Is it just me, or do MS tags look like 50 positions of 4 colors, i.e. 100 bits, which, minus error correction, probably boils down to 64-80. It's obvious you need a server-based resolver to convert these few bytes into an URL. Now guess who manages the server and how much do they want to charge for each entry.
    • Re: (Score:3, Informative)

      by psychofox (92356)

      Yup, seems like a garbage idea to me.

      http://en.wikipedia.org/wiki/QR_Code [wikipedia.org]

      Can hold a a couple of kilobytes and have been around for over a decade and are in use everywhere in Japan.

      You can go to a website and create one which contains anything you like, i.e your business card details, in a standard format, a url, telephone number, etc.

  • by xiando (770382) on Tuesday January 13, 2009 @06:27AM (#26430759) Homepage Journal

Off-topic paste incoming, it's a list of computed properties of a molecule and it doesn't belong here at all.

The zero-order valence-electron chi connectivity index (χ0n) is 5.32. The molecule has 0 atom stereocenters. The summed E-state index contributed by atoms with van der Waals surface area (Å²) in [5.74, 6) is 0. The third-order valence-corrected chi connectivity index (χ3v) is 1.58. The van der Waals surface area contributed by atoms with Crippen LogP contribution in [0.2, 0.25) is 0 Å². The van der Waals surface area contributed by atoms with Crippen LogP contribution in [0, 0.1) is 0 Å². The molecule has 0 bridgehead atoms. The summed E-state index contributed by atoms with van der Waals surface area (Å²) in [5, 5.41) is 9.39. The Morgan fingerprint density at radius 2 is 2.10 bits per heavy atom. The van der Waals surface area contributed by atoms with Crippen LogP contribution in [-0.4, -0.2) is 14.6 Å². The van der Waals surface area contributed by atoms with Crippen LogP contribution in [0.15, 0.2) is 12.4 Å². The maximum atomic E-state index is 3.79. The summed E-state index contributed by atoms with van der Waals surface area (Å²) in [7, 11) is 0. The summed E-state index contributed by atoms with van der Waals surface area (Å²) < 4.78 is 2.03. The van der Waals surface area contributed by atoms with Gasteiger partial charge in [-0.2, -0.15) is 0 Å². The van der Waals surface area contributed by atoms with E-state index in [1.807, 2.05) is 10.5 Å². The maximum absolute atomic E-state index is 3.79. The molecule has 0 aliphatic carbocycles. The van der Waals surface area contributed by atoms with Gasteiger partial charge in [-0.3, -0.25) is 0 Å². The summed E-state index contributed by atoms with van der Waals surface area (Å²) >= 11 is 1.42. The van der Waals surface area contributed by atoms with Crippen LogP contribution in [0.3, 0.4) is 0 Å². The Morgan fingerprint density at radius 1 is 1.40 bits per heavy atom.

CueCat, QT, it's just a fancy barcode. Except that Microsoft can charge everyone who uses or implements their version of the barcode. Reinventing the wheel IS profitable. This is ODF vs OOXML all over again except that this time there is no open format available as an alternative. Hackers should get right on making an open fancy-barcode standard, and where oh where is RMS on this issue?
    • This is ODF vs OOXML all over again except that this time there is no open format available as an alternative.

      There are plenty of Free two-dimensional barcodes. Data Matrix is old enough that its patent has expired, and QR Code, MaxiCode, and Aztec Code are permissively licensed. But the advantage of Microsoft's code, which uses color to improve density and looks up data on a server, is that it can be decoded more reliably even from a cheap cell phone camera.

      • by silanea (1241518)

        [...] But the advantage of Microsoft's code, which uses color to improve density and looks up data on a server, is that it can be decoded more reliably even from a cheap cell phone camera.